Additionally, we note that Nabelek pleaded guilty to the offenses for which he is incarcerated, and did not pursue a direct appeal. The information he seeks now could have been received during a trial, examined, and a record made on appeal at no cost to him. He forfeited that opportunity. Without a due process right to discovery in habeas proceedings, Nabelek is no longer entitled to the information and there is no denial of due process under the statute. Cf. U.S. v. MacCollom, 426 U.S. 317, 323-24, 96 S.Ct. 2086, 48 L.Ed.2d 666 (1976) (“[R]espondent was granted a statutory right of appeal without payment of costs if he were indigent, and had he pursued that right § 753(f) would have authorized the use of public funds to furnish him a transcript of the trial proceedings without any further showing on his part. Having forgone this right ․ he may not several years later successfully assert a due process right to review of his conviction and thereby obtain a free transcript on his own terms as an ancillary constitutional benefit.”).
Because Nabelek still has the right and ability to seek clemency and a writ of habeas corpus, there is no due process violation. Also, as the Supreme Court has noted, when someone has forgone an avenue that would have afforded the very material and opportunity he seeks now-as with Nabelek had he not pleaded guilty and foregone a trial-he cannot later attempt to assert a constitutional right to that opportunity on his own terms. Id. We overrule this issue.
III. Equal Protection
Nabelek also raises a claim that the statute denies equal protection under the law. His contention is that the statute impermissibly discriminates against prisoners. His claim is without merit. Prisoners are not a suspect class and thus we review their claims under the rational-basis test. See Garcia v. Dretke, 388 F.3d 496, 499 (5th Cir.2004). So long as the statute furthers some legitimate state interest, we will uphold its constitutionality. Id. Avoidance of unnecessary use of state and other governmental agencies' employee resources is a legitimate goal. See id. at 499-500. As the City has noted, Nabelek alone has filed numerous lawsuits seeking information protected by this legislation. He is not alone in the filing of numerous lawsuits. Such requests require time and attention. It requires little effort of thought to understand the strain on public resources were agencies required to comply fully with every prisoner's request for information. Nabelek argues that because he is willing to pay for copies of the documents, state resources are not spent-indeed, he argues, the State could make a profit. However, that is not the precise question we must decide here. Instead, we must determine only if the Legislature had a legitimate state interest in enacting the law. We overrule this issue.
IV. First Amendment
In an interesting argument, Nabelek contends he has a First Amendment right to the documents. Couching his argument in terms of providing a check on the government, and impermissible favoritism for some groups over others, Nabelek's position is that the City must turn over the documents to him-as it does to others-or run afoul of the First Amendment. We disagree.
Nabelek relies chiefly on Los Angeles Police Dept. v. United Reporting Publishing Corp., 528 U.S. 32, 120 S.Ct. 483, 145 L.Ed.2d 451 (1999). In that case, the city was limiting the use of arrestee information; if a party requested and received that information, then he could not use it for certain purposes, such as solicitation. Id. at 34, 120 S.Ct. 483. Although the Supreme Court upheld the validity of the regulation, id. at 40, 120 S.Ct. 483, Nabelek points out that four concurring justices agreed that if the city were to prohibit a small, disfavored class from any access to the information, the question would be more difficult. Id. at 45, 120 S.Ct. 483 (Ginsburg, J., concurring). Yet, that is only an observation of four justices; it in no way reflects how they would have ruled on the merits, and certainly is not binding. We cannot presuppose any conclusion based upon a concurrence by a minority of justices on the Supreme Court.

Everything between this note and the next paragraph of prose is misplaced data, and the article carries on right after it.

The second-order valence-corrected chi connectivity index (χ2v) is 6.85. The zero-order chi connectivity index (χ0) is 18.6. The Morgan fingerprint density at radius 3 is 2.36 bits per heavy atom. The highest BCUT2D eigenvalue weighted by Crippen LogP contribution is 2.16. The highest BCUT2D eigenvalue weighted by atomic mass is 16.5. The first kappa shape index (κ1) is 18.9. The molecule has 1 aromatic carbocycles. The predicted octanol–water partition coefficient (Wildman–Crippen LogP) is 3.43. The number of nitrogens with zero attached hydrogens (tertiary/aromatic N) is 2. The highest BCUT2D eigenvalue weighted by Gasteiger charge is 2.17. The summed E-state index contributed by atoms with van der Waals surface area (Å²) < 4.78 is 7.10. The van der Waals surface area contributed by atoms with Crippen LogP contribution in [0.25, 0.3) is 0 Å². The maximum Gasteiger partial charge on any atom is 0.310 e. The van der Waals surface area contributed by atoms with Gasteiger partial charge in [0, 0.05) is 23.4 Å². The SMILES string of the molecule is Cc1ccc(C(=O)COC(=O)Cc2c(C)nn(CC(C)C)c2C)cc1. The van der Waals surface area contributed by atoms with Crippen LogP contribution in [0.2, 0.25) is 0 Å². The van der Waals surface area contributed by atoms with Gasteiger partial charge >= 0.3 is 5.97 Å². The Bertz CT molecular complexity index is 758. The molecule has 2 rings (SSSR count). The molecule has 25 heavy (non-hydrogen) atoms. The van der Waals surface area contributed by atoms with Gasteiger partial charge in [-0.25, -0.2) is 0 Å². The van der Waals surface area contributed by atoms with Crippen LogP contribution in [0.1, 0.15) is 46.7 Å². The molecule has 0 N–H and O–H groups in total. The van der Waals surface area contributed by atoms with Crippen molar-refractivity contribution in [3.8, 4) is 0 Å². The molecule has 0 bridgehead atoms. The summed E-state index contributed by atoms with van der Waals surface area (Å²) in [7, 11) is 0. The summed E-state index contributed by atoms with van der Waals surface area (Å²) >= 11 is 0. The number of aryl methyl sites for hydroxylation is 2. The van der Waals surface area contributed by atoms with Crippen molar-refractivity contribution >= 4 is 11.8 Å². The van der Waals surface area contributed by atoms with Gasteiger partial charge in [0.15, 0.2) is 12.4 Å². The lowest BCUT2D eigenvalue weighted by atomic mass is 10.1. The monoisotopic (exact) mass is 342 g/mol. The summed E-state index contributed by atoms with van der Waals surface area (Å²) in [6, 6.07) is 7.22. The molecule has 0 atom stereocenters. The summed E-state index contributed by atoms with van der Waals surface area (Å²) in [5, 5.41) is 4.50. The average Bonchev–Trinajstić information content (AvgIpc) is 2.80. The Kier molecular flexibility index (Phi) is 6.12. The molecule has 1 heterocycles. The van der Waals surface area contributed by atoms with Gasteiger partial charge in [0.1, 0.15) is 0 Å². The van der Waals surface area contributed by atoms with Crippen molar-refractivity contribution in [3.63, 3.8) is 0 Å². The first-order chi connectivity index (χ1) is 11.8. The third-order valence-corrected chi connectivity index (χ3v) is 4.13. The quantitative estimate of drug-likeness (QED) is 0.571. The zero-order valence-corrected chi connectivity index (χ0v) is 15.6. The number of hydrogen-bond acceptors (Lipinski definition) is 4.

A better basis for Nabelek's First Amendment claim-and one which we recognize-is the right of access to the courts to petition the government for a redress of grievances. See Jones v. City of Austin Police Dep't, 03-00-00272-CV, 2000 WL 1759247, at *1 (Tex.App.-Austin, November 30, 2000, pet.denied) (not designated for publication) (citing Bill Johnson's Restaurants, Inc. v. NLRB, 461 U.S. 731, 743, 103 S.Ct. 2161, 76 L.Ed.2d 277 (1994)). Yet, we agree with our sister court in Austin that the statute does not offend the First Amendment. See id. Nabelek's ability to seek redress in the courts is not hindered. As we have explained above, he has the full ability to petition for a writ of habeas corpus or seek clemency, regardless of whether the City furnishes him with information. We overrule this issue.
V. Sixth Amendment Right to Self-Representation
In the final issue Nabelek has presented properly to this court, he argues that the statute denies him the right to represent himself as guaranteed by the Sixth Amendment. Because he is representing himself, he argues, he should be considered an attorney for purposes of the statute. We have rejected this argument already and are bound to follow our precedent. Nabelek v. Dist. Att'y of Harris County, --- S.W.3d ----, 2005 WL 2148999, at *4 (Tex.App.-Houston [14th Dist.] 2005, no pet.) (holding that Nabelek is not an attorney under the statute, and his constitutional attacks against the statute do not have an arguable basis in law).
Additionally, Nabelek's right to represent himself has not been hindered. What he seeks is particular discovery. As we have explained, he has no absolute right to that discovery; a licensed attorney would have no greater constitutional right to the discovery either. His right to represent himself is in full force-as evidenced by his filings in this and other courts. Simply because one avenue of discovery is closed to him-an avenue for which the Supreme Court has not been willing to provide constitutional protection-does not mean his constitutional right has been violated. We overrule his final issue.
VI. Other Issues Not Properly Presented
Nabelek's brief raises other issues either by slight mention or more direct allusion. However, we have determined that these issues were not raised below and so cannot be raised here. We do not address any facial challenges to the statute, any claims of vagueness or overbreadth, claims based in international law, or arguments regarding construction of the statute to define “agent.” Also, Nabelek's claims regarding the trial court's rulings and abuse of discretion in “fail[ing] to consider the pleadings and issu[ing] no rulling [sic] thereon,” is without merit, not shown to be true in the record, and thus we overrule any issue related to that argument.
Having overruled each of appellant's issues, we affirm the judgment of the trial court.
WANDA McKEE FOWLER, Justice.